The transition from 3G to 4G was huge: phones evolved from being able to download the occasional photo to being able to download full-length movies in minutes. In some cases, the speeds enabled by 4G and LTE outstripped available wired broadband, and it was used as an alternative to wired broadband in some locations. It’s estimated that 4G wireless makes an annual contribution of $475 billion to the US economy and that there are 4.7 million wireless-related jobs.
5G will have an even bigger impact: it is faster, has lower latencies, and can support many more devices on the same networks. 5G speeds are expected to outstrip 4G by 10 to 100 times. That means 5G is not just a plausible substitute for wired broadband — it’s massively better than the vast majority of wired broadband connections available in the US.
5G started rolling out in earnest this year, and Ericsson thinks that within six years, more than twenty percent of the global population will have access to 5G. Ericsson also estimates that wireless broadband use will increase 8 times in the same period as adoption soars and new applications and services that take advantage of 5G’s lower latencies and increased bandwidths come online.
But we’re not there yet. Wireless broadband is a game changer, but it will put significant pressure on existing fiber backhaul. The massive increase in wireless broadband traffic necessitates an equally impressive investment in the construction of so-called deep fiber to increase national network capacity for wired and wireless broadband, rural coverage, and the wireless densification needed by 5G’s small-cell technology.
Cable and wireless companies are deeply invested in the future of wireless broadband, and are ready to invest $275 billion into building out 5G infrastructure, creating an estimated three million new jobs and generating an additional $500 billion for the economy.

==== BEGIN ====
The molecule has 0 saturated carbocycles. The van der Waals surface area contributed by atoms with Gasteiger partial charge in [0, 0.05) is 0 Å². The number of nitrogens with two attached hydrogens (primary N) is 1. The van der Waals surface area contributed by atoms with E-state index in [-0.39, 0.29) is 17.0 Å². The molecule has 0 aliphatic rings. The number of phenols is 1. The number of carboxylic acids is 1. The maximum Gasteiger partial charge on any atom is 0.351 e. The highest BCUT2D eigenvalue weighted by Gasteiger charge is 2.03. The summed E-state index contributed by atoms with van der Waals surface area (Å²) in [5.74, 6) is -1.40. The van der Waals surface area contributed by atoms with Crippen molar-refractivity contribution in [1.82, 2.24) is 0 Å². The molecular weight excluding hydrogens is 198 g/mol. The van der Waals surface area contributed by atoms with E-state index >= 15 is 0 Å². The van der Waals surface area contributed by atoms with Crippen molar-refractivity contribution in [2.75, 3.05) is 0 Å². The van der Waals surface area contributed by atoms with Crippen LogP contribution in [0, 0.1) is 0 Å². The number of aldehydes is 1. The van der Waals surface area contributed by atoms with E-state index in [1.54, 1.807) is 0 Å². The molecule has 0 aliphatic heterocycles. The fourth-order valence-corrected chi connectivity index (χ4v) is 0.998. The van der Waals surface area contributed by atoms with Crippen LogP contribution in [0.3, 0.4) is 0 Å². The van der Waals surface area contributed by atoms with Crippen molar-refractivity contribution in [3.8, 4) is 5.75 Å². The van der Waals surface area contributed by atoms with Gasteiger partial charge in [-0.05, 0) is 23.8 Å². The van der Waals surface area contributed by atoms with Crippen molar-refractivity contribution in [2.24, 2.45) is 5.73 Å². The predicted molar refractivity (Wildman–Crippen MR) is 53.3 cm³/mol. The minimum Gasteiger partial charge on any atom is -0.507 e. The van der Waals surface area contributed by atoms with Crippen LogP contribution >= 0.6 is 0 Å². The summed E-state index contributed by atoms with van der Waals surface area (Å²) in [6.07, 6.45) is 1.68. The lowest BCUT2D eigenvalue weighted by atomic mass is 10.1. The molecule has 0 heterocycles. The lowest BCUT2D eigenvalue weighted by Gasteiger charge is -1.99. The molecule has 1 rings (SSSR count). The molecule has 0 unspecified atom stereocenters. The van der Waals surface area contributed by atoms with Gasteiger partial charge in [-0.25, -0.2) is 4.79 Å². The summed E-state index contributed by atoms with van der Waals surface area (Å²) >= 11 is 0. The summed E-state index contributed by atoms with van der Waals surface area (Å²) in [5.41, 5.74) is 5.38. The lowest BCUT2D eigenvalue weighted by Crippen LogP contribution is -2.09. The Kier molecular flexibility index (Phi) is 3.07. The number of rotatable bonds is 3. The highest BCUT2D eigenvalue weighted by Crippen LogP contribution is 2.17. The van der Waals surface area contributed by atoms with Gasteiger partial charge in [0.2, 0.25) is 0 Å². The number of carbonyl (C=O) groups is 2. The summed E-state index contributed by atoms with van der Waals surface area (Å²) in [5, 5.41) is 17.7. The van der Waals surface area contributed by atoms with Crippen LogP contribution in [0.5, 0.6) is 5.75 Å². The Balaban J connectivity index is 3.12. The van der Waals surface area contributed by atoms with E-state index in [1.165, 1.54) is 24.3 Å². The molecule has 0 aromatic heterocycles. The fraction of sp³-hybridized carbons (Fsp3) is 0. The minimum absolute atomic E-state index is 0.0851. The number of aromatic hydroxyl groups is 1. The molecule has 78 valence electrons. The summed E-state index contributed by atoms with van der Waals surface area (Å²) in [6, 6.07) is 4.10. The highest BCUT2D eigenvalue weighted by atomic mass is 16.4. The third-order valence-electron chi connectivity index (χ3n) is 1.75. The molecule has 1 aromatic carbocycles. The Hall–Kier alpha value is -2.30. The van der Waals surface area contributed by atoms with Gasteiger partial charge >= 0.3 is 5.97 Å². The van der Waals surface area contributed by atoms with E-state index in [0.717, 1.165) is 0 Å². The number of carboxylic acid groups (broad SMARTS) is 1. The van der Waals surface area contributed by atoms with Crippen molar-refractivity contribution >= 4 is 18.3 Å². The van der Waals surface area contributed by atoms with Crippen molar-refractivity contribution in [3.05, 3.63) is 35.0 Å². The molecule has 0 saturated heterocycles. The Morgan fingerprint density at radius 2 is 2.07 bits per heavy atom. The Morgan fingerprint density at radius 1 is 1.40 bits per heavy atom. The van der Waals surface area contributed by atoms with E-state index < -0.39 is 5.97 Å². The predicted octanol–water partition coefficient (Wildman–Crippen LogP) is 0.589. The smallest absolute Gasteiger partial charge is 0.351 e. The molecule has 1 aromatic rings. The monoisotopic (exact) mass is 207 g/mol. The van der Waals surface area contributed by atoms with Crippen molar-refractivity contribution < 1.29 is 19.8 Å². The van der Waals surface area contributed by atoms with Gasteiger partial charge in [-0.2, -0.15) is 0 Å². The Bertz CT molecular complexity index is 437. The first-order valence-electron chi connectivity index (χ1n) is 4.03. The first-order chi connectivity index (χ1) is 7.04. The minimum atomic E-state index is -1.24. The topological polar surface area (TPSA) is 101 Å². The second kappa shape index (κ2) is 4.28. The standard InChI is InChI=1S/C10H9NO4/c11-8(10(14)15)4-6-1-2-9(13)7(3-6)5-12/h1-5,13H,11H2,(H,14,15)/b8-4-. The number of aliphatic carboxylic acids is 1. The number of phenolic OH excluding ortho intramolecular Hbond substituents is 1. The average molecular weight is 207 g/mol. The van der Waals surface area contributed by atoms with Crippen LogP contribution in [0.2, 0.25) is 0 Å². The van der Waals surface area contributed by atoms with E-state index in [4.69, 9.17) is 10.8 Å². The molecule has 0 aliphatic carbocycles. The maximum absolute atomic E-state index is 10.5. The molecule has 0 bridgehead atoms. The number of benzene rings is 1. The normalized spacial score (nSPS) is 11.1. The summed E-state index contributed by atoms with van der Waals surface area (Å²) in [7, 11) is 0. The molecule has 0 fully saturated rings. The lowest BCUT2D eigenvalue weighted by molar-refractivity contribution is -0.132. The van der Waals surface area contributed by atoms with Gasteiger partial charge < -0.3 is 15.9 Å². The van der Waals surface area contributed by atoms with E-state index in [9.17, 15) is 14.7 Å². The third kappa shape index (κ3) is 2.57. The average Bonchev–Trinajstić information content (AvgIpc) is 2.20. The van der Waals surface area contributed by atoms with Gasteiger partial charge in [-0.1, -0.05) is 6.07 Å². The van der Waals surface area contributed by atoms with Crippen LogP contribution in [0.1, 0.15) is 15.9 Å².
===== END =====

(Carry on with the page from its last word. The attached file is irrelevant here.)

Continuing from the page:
The wireless industry of clamoring for qualified professionals with the expertise to lead its expansion during the 5G rollout. The opportunities created by 5G are not to be underestimated. Hiring in the space is highly competitive, and the companies who will be able to take best advantage of the market changes brought about by 5G and wireless broadband are those that can strategically hire the right leadership. This is also an exciting opportunity for technical executives with the right mix of technical expertise, certifications in emerging technologies, and soft skills.
But what are the practical consequences of the increased bandwidths, reduced latencies, reduced power requirements, and increased device capacity of 5G networks? The Internet of Things is the most obvious beneficiary of 5G: it will help the industry to overcome many of the limitations that existing technologies impose on the IoT, such as latencies that prevent real time data transfer and network constraints around the number of connected nodes.
Healthcare is another of America’s dominant industries that will be reshaped by ubiquitous wireless broadband. It’s estimated that 5G could generate $305 billion in cost reductions each year, largely brought about by remote patient monitoring and remote surgery.
Small-scale smart city projects have been rolling out for the last few years, but 5G’s low-power requirements and increased bandwidth can support smaller and more capable sensors and smart devices throughout our urban spaces. With lower energy requirements and reduced traffic congestion, it’s estimated that smart cities can deliver $160 billion in cost savings and increased efficiency of infrastructure management.
The Electric Power Grid Company has estimated that widespread wireless adoption could “create $1.8 trillion in additive revenue to the US economy ” through improved monitoring and management of the energy grid.
Wireless broadband and 5G represent an incredible opportunity for those businesses with the leadership and technical expertise to catch the rising tide.